The Central Bureau of Investigation (CBI) director Alok Verma has accused the government of interfering with the independence and autonomy of the investigating agency. In his plea at the Supreme Court, Verma stated that divesting him of his powers “overnight” by the Department of Personnel and Training (DoPT) and the Central Vigilance Commission (CVC) was “patently illegal” and sought to quash the order.
He suggested that the government may not be in agreement with the course of CBI probe into cases relating to some "high functionaries".
The synopsis and the list of dates appended to the petition, Verma said as an IPS official with an unblemished record for over 35 years, he was appointed Director of CBI for a statutory two-year term in January 2017.
"However, as the CBI is expected to function completely independently and autonomously, there are bound to be occasions when certain investigations into high functionaries do not take the direction that may be desirable to the government. Over the recent past, although all functionaries within the CBI from the investigating officer and the Superintending officers upto the Joint Director and the Director have agreed on a certain cause of action, the Special Director has been of different view,” stated Verma in the Supreme Court
"The hurdles posed by this individual have now been compounded by his complicity in concocting evidence to impune the reputation of the petitioner, which has led to separate RC (FIR) being registered by the CBI, which has been challenged by him in the High Court of Delhi," Verma said in the petition.
“As the CBI is expected to function completely independently and autonomously, there are bound to be occasions when certain investigations into high functionaries do not take the direction that may be desirable to the government,” said Alok Verma in the Supreme Court
Verma’s petition has asked to court to “give independence to CBI from the DoPT” as its latest move “seriously hinders the CBI’s independent functioning.” Not all influence exerted by a political government would be found “explicit or in writing.” “More often than not, it is tacit and requires considerable courage to withstand,” Verma claimed.
The director has also challenged the decision of the government by which joint director M Nageshwar Rao, a 1986-batch Odisha cadre Indian Police Service officer, has been given charge as head of the probe agency. According to him the DoPT could not have divested him of the powers without the mandate of the high-powered committee led by the Prime Minister and comprising the leader of the Opposition and chief justice of India. Under the law it is this committee that appoints and approves the transfer of a CBI director.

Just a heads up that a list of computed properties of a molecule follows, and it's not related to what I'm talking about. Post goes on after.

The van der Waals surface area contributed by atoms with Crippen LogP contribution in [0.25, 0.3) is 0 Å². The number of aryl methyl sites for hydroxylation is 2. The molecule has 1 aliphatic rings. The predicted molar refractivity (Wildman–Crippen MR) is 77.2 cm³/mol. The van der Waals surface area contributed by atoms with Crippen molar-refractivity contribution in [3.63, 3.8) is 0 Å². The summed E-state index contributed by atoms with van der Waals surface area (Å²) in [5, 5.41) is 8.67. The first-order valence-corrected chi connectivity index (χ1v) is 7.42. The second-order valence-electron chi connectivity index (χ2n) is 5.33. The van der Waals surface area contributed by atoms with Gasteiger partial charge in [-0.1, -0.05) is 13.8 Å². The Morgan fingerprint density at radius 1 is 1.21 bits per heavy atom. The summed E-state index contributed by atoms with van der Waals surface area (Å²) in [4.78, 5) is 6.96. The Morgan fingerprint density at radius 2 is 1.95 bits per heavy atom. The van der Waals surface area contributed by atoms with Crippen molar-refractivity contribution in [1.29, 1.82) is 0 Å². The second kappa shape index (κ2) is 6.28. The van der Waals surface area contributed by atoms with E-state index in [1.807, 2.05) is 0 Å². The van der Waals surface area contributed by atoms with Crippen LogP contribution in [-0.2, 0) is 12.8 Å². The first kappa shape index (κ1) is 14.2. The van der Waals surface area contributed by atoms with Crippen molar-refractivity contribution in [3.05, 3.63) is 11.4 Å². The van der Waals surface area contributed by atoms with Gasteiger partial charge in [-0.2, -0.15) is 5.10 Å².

Recalling various SC judgements, Verma said the present actions give serious credence to the requirement that the agency be given independence from the DoPT. Any illegal interference of the present nature not only erodes the independence of the institution but also the morale of its officers, he added.
Verma’s petition was mentioned by advocate Gopal Sankaranarayanan before a bench led by chief justice Ranjan Gogoi on Wednesday, October 24. Investigating officers of sensitive cases are being changed, which may jeopardize a probe into many sensitive cases, he said. The court agreed with his request for an early hearing and listed the matter for Friday, October 25.
Earlier this month, Verma had met Arun Shourie, Prashant Bhushan and Yashwant Sinha when they had filed a complaint about corruption in the Rafale deal. Sources have said that him meeting the trio, who have been critical of the Modi government, had angered the Centre.
The Opposition has alleged that Verma was sent on leave because the agency was raising questions over Rafale and that he had asked for documents of the fighter jet deal
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